The Computer Weekly Developer Network gets high-brow on low-code and no-code (LC/NC) technologies in an analysis series designed to uncover some of the nuances and particularities of this approach to software application development.
Looking at the core mechanics of the applications, suites, platforms and services in this space, we seek to understand not just how apps are being built this way, but also… what shape, form, function and status these apps exist as… and what the implications are for enterprise software built this way, once it exists in live production environments.
This post is written by Matias Madou, CTO and co-founder of Secure Code Warrior – a company known for its developer security skills platform that sims to provide skills-based pathways and contextual tools for developers to write secure, quality code and fix common security bugs in real-time.
Madou writes as follows…
When adoption of low-code/no-code (LC/NC) platforms first took off in the 1990s, with the growing popularity of ‘drag and drop’ applications, it soon tailed off again, largely because the technology wasn’t ready. Security was among the main concerns: specifically, the idea that builders with a non-technical background would be creating and deploying the applications.
The technology has been upgraded since the 1990s, of course, but the concept hasn’t changed – suggesting this sector could open the door to vulnerabilities. Yet, despite this, analysts expect the rollout of these platforms to grow significantly.
Why is this? The worsening global shortage of developers is key. The adoption of digital tools was already rising fast pre-Covid and the pandemic accelerated it. Unfortunately, skills development and recruitment can’t keep up with this growing demand.
Instrumental gap plugging
LC/NC platforms may be instrumental in plugging this gap. They are suitable for use by citizen developers and are capable of relieving pressure on overstretched IT and engineering teams. If they can help plug a small part of the developer shortage, that’s a positive for society’s digital transformation.
However, the wide adoption of LC/NC platforms presents legitimate security concerns. To mitigate the risks of a vulnerability, security needs to be baked into every line of code. One of the main issues with LC/NC platforms is that the end-user cannot guarantee the quality of the code under the hood, or whether it’s been written with security in mind from the start of production.
But here’s the catch: LC/NC platforms provide the user with a host of benefits in terms of speed, simplicity and productivity because they take the complexity out of software design. The benefits are clear, so the practice is here to stay. This in itself lies at the heart of the security issues. These platforms are used by millions of applications, and a simple mistake is easily replicated. The consequences can be devastating, and it’s this lack of visibility into core security practices in the build that lead to increased risk in the software supply chain.
This isn’t to say that there isn’t a place in the industry for LC/NC frameworks, but there needs to be an onus on both creators and users of the platforms to ensure standards are met when it comes to the code being secure by design.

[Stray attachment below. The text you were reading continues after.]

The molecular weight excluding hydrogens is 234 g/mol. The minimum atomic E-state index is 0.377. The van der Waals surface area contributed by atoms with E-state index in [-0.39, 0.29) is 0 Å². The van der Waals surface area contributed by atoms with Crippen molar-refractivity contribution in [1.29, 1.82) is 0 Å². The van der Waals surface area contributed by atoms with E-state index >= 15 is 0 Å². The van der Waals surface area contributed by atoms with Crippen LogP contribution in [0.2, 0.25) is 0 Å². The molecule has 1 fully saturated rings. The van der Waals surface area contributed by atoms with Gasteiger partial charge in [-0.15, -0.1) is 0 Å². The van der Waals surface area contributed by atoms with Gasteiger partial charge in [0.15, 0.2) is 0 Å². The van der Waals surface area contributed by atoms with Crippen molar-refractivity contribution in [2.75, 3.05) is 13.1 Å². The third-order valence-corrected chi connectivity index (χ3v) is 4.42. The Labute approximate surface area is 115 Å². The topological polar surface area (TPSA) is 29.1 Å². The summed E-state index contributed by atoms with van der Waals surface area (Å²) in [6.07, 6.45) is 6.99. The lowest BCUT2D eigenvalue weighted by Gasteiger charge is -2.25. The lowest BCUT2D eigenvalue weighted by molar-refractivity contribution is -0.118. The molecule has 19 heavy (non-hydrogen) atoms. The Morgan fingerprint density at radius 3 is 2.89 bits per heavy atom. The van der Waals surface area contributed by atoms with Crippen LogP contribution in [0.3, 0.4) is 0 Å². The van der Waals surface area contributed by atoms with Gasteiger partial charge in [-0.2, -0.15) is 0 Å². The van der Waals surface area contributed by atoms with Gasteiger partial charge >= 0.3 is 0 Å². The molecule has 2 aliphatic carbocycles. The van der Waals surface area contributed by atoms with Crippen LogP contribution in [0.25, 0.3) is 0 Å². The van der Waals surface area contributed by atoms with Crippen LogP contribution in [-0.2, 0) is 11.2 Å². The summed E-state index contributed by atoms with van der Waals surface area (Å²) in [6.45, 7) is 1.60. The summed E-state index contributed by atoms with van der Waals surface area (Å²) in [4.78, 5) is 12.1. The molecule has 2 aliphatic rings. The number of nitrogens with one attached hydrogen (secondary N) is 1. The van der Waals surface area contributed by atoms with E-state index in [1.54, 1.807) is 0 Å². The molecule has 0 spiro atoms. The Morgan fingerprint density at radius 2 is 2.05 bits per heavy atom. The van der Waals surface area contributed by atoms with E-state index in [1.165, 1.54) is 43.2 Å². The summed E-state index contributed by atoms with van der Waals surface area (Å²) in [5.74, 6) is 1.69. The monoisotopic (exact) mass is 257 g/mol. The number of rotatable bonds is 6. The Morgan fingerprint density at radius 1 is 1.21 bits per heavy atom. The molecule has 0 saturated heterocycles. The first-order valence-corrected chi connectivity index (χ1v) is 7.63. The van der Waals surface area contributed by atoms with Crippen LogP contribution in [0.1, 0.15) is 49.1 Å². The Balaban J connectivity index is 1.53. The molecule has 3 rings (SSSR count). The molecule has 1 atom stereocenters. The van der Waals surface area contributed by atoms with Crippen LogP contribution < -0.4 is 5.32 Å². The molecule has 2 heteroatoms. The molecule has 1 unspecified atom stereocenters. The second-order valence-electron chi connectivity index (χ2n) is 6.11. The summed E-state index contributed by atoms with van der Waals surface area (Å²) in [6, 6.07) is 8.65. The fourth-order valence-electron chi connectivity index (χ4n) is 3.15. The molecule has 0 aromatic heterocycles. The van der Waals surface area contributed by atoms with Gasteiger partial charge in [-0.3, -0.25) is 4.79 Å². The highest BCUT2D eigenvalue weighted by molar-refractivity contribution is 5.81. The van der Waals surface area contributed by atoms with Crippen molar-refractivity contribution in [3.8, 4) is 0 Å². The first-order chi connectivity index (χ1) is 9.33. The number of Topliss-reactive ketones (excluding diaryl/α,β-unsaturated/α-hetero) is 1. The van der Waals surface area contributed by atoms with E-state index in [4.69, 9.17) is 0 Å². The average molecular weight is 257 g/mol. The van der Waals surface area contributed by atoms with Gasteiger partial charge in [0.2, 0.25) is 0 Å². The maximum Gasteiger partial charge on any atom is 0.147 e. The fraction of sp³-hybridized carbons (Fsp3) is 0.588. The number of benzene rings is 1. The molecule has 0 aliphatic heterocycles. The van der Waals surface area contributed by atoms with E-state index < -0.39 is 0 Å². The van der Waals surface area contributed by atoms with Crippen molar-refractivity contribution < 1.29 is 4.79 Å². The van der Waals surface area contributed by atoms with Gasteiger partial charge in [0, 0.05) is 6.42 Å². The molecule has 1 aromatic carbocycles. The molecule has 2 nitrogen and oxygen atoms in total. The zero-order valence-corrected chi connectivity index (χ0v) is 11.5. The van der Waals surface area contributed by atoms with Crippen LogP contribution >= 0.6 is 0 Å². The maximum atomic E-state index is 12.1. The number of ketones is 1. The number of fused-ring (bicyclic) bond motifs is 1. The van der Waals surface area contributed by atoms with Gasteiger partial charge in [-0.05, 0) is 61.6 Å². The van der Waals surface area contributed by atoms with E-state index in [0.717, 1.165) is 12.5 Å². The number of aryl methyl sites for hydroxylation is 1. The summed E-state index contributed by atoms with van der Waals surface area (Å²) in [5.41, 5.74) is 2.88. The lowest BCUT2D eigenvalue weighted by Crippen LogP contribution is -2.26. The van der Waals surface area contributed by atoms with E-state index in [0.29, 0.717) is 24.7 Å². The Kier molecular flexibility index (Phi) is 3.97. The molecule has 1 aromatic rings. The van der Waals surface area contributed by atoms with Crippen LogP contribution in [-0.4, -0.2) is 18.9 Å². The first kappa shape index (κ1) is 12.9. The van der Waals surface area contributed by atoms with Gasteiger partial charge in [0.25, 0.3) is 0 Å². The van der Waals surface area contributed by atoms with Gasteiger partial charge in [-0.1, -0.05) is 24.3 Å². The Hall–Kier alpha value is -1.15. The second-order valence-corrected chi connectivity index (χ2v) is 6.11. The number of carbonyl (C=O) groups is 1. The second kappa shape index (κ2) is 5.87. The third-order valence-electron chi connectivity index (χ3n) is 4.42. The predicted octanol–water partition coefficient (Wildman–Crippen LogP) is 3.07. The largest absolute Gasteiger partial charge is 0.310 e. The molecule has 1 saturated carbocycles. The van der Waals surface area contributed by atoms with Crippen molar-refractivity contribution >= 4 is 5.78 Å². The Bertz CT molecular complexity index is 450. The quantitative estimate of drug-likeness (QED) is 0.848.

Don’t just make, understand first
Users cannot blindly trust frameworks and assume by default that everything will work. From a security perspective, it’s essential users understand how the framework was designed and how it’s intended to work, as there may be consequences of oversimplification. To anyone considering making use of LC/NC platforms, we’d recommend the extra time saved on creating the applications is used to check any potential security misconfigurations that can lead to data exposure, no matter how insignificant the data may seem. Reinforcing good security practices – no matter how software is created – is an essential step in quality assurance.
The main security concern of LC/NC is low visibility. For example, enterprises will often not have visibility of the code and security controls that are in place by the LC/NC vendors, meaning they need to rely on the security tools they already have.
Another concern is access control. At the implementation stage, this is vital in ensuring best practice is maintained. To make it simpler for the user, LC/NC platforms typically only allow access to what’s needed, but it’s important that the specifics are known and that end-users are actively learning these foundational security concepts as they create.
Though LC/NC platforms may be able to plug the developer shortage in the short term, they’ll never replace professional developers. While the platforms are growing in popularity, they are no substitute for the full-scale, powerful capabilities in traditional software development. It’s creating a new market rather than taking over the existing developer market.
Combatting cavalier certification
It’s been suggested that regulation or certification might need to be introduced to limit who can use these platforms, and how. Essentially, it comes down to the use of the application.
For example, if it’s going to be used in an airplane, then anything short of certification and verified skills is cavalier at best. If it’s a phone application to play Tetris, then it’s obviously less important. It is uncertain how much value a specific qualification or certification would have in solving the problem. The most important thing is for the LC/NC platforms and the end-user to be confident that the code on which their applications and businesses are founded, are built securely from the ground up.